Photo of Maison Nivard-De Saint-Dizier© Arrondissement de Verdun

The 58 then passes through the Crawford Park area, home to a number of veterans’ houses built just after World War II. After Crawford and Ouimet streets comes Lacharité Street with its typical LaSalle-style homes. The bus will take you along residential and commercial Édouard Street before reaching the Bronx neighbourhood, which owes its name to New York investors. Finally, at the corner of Bishop Power Boulevard comes the highlight of the route: Des Rapides Park, developed around a now demolished hydroelectric dam.

Photo of Lachine's Rapids© Parcs Canada (N. Rajotte) 2002

This park is not only a place to see rapids—it’s also a major nesting place for migratory birds. Add that to the people fishing and kayaking on the water, and you’ll feel like you’re in a whole other world just a few kilometres from downtown!

The elegant 66 The Boulevard.

From Westmount to Côte-Saint-Luc.

''This line is interesting with its view on the side of Mount Royal and beautiful vintage buildings.'' - Nelson Cunha - bus driver

Concordia University.© Université Concordia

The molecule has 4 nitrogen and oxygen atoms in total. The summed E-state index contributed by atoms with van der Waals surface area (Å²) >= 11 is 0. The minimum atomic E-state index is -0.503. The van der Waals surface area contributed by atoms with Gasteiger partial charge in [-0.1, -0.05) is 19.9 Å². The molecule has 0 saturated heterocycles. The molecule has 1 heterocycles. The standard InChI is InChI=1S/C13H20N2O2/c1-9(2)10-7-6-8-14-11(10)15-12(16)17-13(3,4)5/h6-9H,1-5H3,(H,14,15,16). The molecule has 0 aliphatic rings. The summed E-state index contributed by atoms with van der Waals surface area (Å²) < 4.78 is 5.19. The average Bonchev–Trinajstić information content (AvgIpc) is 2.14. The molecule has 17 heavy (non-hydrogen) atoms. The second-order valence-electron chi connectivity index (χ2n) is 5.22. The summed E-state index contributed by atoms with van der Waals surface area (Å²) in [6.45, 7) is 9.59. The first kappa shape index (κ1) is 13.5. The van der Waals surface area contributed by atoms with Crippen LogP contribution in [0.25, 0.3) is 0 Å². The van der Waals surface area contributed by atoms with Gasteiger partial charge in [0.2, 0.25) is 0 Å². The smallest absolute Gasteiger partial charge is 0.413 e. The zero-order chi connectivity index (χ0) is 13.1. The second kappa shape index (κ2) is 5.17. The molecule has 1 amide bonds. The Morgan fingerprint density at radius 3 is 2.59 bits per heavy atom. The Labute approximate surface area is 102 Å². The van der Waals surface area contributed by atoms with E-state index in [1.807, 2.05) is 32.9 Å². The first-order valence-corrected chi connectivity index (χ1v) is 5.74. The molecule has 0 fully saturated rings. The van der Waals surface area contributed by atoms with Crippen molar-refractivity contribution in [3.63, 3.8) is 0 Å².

Hop aboard the 66 at its southern terminus stop near Guy-Concordia métro station on the Green line. The bus will begin its climb up Chemin de la Côte-des-Neiges, a packed and lively area with a real downtown feel, before turning onto The Boulevard, a thoroughfare that runs along the top of the City of Westmount. The road is steep here too—you’ll feel like you’re scaling the mountain.

At the corner of Chemin de Trafalgar, you’ll be close to Chemin Belvédère, from where you can walk to Summit Woods park. Walkers be warned: it’s a steep slope! But it’s worth the effort when you reach the lookout above the city. The view from here is magnificent, and in good weather, you can see all the way across the river.

Photo intersection Edgehill.© Simon Laroche

Back on the 66, there’s much to discover along The Boulevard until Décarie. Between beautiful private homes, you’ll catch glimpses of old stone walls and stairs leading from one street to another, which give the neighbourhood a truly special feel. After Victoria Street, The Boulevard turns into Chemin de la Côte-Saint-Luc.

Photo of a STM bus on Edgehill St.© Simon Laroche